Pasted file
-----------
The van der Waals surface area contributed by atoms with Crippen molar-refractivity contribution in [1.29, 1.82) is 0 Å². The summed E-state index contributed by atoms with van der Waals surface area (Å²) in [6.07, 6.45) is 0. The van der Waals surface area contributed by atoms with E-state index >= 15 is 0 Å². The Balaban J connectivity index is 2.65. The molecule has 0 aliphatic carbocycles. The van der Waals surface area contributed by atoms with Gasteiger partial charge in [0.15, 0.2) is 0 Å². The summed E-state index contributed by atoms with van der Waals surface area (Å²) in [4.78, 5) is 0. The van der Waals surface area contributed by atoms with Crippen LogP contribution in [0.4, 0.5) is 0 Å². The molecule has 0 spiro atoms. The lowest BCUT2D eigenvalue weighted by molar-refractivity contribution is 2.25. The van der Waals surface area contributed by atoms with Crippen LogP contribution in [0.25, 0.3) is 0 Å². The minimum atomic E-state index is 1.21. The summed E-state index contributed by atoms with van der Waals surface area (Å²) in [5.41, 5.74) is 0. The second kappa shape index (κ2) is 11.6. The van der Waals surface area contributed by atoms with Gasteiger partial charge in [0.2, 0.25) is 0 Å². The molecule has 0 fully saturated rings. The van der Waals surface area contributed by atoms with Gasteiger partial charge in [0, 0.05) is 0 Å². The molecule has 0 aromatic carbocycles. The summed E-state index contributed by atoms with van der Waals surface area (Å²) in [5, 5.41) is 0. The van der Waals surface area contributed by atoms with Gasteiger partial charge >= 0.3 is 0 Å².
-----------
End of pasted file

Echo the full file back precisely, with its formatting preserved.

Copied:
The van der Waals surface area contributed by atoms with Crippen molar-refractivity contribution in [1.29, 1.82) is 0 Å². The summed E-state index contributed by atoms with van der Waals surface area (Å²) in [6.07, 6.45) is 0. The van der Waals surface area contributed by atoms with E-state index >= 15 is 0 Å². The Balaban J connectivity index is 2.65. The molecule has 0 aliphatic carbocycles. The van der Waals surface area contributed by atoms with Gasteiger partial charge in [0.15, 0.2) is 0 Å². The summed E-state index contributed by atoms with van der Waals surface area (Å²) in [4.78, 5) is 0. The van der Waals surface area contributed by atoms with Crippen LogP contribution in [0.4, 0.5) is 0 Å². The molecule has 0 spiro atoms. The lowest BCUT2D eigenvalue weighted by molar-refractivity contribution is 2.25. The van der Waals surface area contributed by atoms with Crippen LogP contribution in [0.25, 0.3) is 0 Å². The minimum atomic E-state index is 1.21. The summed E-state index contributed by atoms with van der Waals surface area (Å²) in [5.41, 5.74) is 0. The second kappa shape index (κ2) is 11.6. The van der Waals surface area contributed by atoms with Gasteiger partial charge in [0.2, 0.25) is 0 Å². The molecule has 0 fully saturated rings. The van der Waals surface area contributed by atoms with Gasteiger partial charge in [0, 0.05) is 0 Å². The molecule has 0 aromatic carbocycles. The summed E-state index contributed by atoms with van der Waals surface area (Å²) in [5, 5.41) is 0. The van der Waals surface area contributed by atoms with Gasteiger partial charge >= 0.3 is 0 Å².